As practitioners charged with protecting the interests of an enterprise, we need to determine if embracing ISO22301 enables us to address a broader array of risks, and deliver value to the business in the process. We have reached a Tipping Point as our programs evolve to include key suppliers and service providers. There is a case for standards in a world of increasing threats and complexity driven by inexorable links between trading partners up and down the line. The concept of a Risk Conscious Culture is extending to our customers and our suppliers. Trust is at the core. And it behooves all participants to play well with others. Consider this the age of the Golden Rule… do unto others as you would have them do unto you…and standards are the only way to manage enterprise and supply chain continuity risk effectively and efficiently.

To hear more, you can download the Continuity Insights Webinar here.


Standards play an important role in the way our world works. Standards define how light bulbs will fit into sockets as a practical matter. But standards can also be valuable when applied to business processes and best practices. For example, the Uptime Institute Standard created a fast path for understanding the way a data center is built; and SAS70 provided context and content to more quickly determine how well run that data center might be.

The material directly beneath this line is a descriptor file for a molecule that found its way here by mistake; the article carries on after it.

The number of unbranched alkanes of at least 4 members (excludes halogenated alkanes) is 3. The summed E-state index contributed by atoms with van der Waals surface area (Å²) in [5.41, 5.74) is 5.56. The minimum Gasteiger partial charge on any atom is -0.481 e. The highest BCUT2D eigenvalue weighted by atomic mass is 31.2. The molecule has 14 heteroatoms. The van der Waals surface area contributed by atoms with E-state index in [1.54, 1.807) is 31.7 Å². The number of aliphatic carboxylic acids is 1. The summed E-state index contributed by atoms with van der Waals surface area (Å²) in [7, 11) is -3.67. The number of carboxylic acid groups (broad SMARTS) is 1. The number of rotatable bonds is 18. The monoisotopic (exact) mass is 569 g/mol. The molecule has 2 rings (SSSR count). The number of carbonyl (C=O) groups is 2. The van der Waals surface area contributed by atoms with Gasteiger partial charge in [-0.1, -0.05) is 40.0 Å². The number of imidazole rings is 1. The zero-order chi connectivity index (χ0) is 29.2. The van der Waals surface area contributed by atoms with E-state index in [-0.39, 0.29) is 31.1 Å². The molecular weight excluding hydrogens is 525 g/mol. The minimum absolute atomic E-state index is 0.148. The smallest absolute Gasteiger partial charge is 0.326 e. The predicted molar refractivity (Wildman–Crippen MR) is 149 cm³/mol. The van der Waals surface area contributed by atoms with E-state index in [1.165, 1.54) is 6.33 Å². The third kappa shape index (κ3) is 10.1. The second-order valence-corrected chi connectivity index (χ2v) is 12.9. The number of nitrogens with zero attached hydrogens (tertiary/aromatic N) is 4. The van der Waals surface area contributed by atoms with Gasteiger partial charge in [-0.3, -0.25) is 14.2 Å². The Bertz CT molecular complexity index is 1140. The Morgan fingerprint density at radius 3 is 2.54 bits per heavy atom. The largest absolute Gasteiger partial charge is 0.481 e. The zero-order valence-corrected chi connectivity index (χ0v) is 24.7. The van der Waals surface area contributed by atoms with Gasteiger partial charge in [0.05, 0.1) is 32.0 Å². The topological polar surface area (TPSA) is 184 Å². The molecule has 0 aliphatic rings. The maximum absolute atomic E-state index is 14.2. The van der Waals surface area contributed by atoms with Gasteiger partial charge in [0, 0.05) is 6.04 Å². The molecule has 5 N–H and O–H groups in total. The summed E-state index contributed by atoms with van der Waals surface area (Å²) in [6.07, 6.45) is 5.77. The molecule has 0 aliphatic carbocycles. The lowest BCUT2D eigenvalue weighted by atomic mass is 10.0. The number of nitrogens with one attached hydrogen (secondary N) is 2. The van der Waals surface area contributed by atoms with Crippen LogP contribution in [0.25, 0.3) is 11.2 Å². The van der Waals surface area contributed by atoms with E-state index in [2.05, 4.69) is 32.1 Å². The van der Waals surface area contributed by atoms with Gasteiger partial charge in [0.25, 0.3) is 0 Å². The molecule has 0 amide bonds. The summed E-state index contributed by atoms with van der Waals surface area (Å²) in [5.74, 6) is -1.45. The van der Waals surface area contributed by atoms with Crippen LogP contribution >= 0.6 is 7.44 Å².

But in the DR/BCP world we can’t seem to even agree on basic terminology much less a universal standard…until now? ISO 22301 couple with ISO 27001 provide the first hope that a true standard will emerge that will allow firms to quickly assess their trading partners making it easier to assess and easier to comply. Instead of chasing myriad, poorly defined objectives, these standards provide the foundation for business to business conversation between trading partners. How will Standards evolve? Who knows for sure. But what we do know is that solid standards reduce complexity and miscommunication and provide a clear, concise and reusable form for managing your DR/BC program. While we may individually have our own opinions about some elements of a given standard, we should all be motivated to contribute toward a future state where our compliance with a standard is stamp of approval that says “we have taken DR/BC seriously and have achieved measurable results!”

To discuss this or any other related topics further, feel free to contact us. You can also connect with us on LinkedIn!